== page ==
Sunday, September 10, 2006

September 11


I found the second of these two works by Peter Coffin as an illustration to this article by art critic Jerry Saltz. Two other discoveries Saltz provides are the Strange Powers exhibition at the Creative Time gallery (unfortunately judging from the participating artists, and not a visit...) and a quote by Erik Fishl:

Imagine calling two pets, one a dog, the other a cat. Asking a dog to do something is an amazing experience. You say, "Come here, Fido," and Fido looks up, pads over, puts his head in your lap, and wags his tail. You've had a direct communication with another species; you and Fido are sharing a common, fairly literal language. Now imagine saying, "Come here, Snowflake" to the cat. Snowflake might glance over, walk to a nearby table, rub it, lie down, and look at you. There's nothing direct about this. Yet something gigantic and very much like art has happened.

A few questions: If the dog stands for entertainment (as I believe it could), doesn't it value entertainment? I mean, in this example, why would the cat always be the better of the two? Don't you ever get the feeling the cat simply doesn't get it? And what about cat cynicism? Where does that leave art amateurs, huh?

Found thanks to the nonist

1 comment:

whoami123 said...


We work like a horse.
We eat like a pig.
We like to play chicken.
You can get someone's goat.
We can be as slippery as a snake.
We get dog tired.
We can be as quiet as a mouse.
We can be as quick as a cat.
Some of us are as strong as an ox.
People try to buffalo others.
Some are as ugly as a toad.
We can be as gentle as a lamb.
Sometimes we are as happy as a lark.
Some of us drink like a fish.
We can be as proud as a peacock.
A few of us are as hairy as a gorilla.
You can get a frog in your throat.
We can be a lone wolf.
But I'm having a whale of a time!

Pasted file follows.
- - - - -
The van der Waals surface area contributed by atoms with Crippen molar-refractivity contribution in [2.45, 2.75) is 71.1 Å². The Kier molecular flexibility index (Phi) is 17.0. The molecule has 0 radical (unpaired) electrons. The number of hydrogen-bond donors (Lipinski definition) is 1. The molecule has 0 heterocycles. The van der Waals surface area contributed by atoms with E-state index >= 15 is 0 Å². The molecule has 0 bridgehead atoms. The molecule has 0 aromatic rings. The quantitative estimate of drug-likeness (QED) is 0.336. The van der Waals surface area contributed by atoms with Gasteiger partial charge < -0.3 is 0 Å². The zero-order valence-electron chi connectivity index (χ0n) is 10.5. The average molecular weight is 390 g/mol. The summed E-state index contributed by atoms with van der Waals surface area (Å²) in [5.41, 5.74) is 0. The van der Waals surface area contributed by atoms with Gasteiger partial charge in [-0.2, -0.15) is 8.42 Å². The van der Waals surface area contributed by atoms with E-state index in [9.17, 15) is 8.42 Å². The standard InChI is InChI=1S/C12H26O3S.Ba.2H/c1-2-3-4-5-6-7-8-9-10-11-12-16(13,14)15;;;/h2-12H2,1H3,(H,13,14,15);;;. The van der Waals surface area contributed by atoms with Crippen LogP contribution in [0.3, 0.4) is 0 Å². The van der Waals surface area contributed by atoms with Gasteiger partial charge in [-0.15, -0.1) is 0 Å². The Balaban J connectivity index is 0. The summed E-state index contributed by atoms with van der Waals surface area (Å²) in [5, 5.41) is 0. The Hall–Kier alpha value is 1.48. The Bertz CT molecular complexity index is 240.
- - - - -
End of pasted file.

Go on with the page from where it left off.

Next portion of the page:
You have a riveting web log
and undoubtedly must have
atypical & quiescent potential
for your intended readership.
May I suggest that you do
everything in your power to
honor your encyclopedic/omniscient
Designer/Architect as well
as your revering audience.
As soon as we acknowledge
this Supreme Designer/Architect,
Who has erected the beauteous
fabric of the universe, our minds
must necessarily be ravished with
wonder at this infinate goodness,
wisdom and power.

Please remember to never
restrict anyone's opportunities
for ascertaining uninterrupted
existence for their quintessence.

There is a time for everything,
a season for every activity
under heaven. A time to be
born and a time to die. A
time to plant and a time to
harvest. A time to kill and
a time to heal. A time to
tear down and a time to
rebuild. A time to cry and
a time to laugh. A time to
grieve and a time to dance.
A time to scatter stones
and a time to gather stones.
A time to embrace and a
time to turn away. A time to
search and a time to lose.
A time to keep and a time to
throw away. A time to tear
and a time to mend. A time
to be quiet and a time to
speak up. A time to love
and a time to hate. A time
for war and a time for peace.

Best wishes for continued ascendancy,
Dr. Whoami

P.S. One thing of which I am sure is
that the common culture of my youth
is gone for good. It was hollowed out
by the rise of ethnic "identity politics,"
then splintered beyond hope of repair
by the emergence of the web-based
technologies that so maximized and
facilitated cultural choice as to make
the broad-based offerings of the old
mass media look bland and unchallenging
by comparison."


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